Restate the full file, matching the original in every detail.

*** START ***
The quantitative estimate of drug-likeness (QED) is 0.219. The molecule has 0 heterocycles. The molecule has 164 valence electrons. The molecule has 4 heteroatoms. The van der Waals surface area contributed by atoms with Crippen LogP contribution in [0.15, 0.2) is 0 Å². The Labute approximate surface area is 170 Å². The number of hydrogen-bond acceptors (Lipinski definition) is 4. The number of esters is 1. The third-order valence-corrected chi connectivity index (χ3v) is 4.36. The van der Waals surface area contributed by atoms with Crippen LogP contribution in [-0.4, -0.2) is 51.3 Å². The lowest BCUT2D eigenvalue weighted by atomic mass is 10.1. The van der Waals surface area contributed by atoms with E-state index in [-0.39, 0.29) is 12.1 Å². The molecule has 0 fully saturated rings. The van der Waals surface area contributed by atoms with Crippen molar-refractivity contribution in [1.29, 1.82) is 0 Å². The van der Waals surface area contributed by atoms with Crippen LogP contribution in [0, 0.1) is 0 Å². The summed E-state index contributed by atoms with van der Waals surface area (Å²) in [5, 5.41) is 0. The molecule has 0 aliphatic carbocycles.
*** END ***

The quantitative estimate of drug-likeness (QED) is 0.219. The molecule has 0 heterocycles. The molecule has 164 valence electrons. The molecule has 4 heteroatoms. The van der Waals surface area contributed by atoms with Crippen LogP contribution in [0.15, 0.2) is 0 Å². The Labute approximate surface area is 170 Å². The number of hydrogen-bond acceptors (Lipinski definition) is 4. The number of esters is 1. The third-order valence-corrected chi connectivity index (χ3v) is 4.36. The van der Waals surface area contributed by atoms with Crippen LogP contribution in [-0.4, -0.2) is 51.3 Å². The lowest BCUT2D eigenvalue weighted by atomic mass is 10.1. The van der Waals surface area contributed by atoms with E-state index in [-0.39, 0.29) is 12.1 Å². The molecule has 0 fully saturated rings. The van der Waals surface area contributed by atoms with Crippen molar-refractivity contribution in [1.29, 1.82) is 0 Å². The van der Waals surface area contributed by atoms with Crippen LogP contribution in [0, 0.1) is 0 Å². The summed E-state index contributed by atoms with van der Waals surface area (Å²) in [5, 5.41) is 0. The molecule has 0 aliphatic carbocycles.